A role for Z-DNA binding in vaccinia virus pathogenesis

Yang Gyun Kim, Maneesha Muralinath, Teresa Brandt, Matthew Pearcy, Kevin Hauns, Ky Lowenhaupt, Bertram Jacobs, Alexander Rich

Research output: Contribution to journalArticlepeer-review

192 Scopus citations


The N-terminal domain of the E3L protein of vaccinia virus has sequence similarity to a family of Z-DNA binding proteins of defined three-dimensional structure and it is necessary for pathogenicity in mice. When other Z-DNA-binding domains are substituted for the similar E3L domain, the virus retains its lethality after intracranial inoculation. Mutations decreasing Z-DNA binding in the chimera correlate with decreases in viral pathogenicity, as do analogous mutations in wild-type E3L. A chimeric virus incorporating a related protein that does not bind Z-DNA is not pathogenic, but a mutation that creates Z-DNA binding makes a lethal virus. The ability to bind the Z conformation is thus essential to E3L activity. This finding may allow the design of a class of antiviral agents, including agents against variola (smallpox), which has an almost identical E3L.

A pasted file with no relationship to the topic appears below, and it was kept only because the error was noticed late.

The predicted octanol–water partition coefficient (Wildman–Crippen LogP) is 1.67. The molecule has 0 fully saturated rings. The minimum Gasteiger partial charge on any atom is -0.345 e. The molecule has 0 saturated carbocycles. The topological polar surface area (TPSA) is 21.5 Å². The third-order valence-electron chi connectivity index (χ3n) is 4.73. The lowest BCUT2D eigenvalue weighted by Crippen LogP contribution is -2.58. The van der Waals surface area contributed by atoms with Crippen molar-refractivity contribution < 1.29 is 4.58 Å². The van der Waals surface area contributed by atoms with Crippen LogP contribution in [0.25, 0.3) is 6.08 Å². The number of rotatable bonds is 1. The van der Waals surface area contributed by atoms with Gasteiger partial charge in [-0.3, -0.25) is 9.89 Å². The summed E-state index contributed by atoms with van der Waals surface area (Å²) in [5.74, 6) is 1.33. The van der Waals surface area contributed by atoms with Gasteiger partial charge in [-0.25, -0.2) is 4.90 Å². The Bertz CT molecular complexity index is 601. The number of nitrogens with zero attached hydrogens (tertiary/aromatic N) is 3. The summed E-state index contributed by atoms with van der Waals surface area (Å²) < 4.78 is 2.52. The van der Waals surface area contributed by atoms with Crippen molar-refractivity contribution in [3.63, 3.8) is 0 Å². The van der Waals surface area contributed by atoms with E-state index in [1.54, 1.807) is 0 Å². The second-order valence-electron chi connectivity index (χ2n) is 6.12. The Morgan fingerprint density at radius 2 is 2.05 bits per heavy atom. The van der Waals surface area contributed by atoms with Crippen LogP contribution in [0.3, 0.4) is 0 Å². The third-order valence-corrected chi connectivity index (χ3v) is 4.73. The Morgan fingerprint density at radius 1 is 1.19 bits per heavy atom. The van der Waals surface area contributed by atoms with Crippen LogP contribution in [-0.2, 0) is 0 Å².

Original languageEnglish (US)
Pages (from-to)6974-6979
Number of pages6
JournalProceedings of the National Academy of Sciences of the United States of America
Issue number12
StatePublished - Jun 10 2003

ASJC Scopus subject areas

  • General


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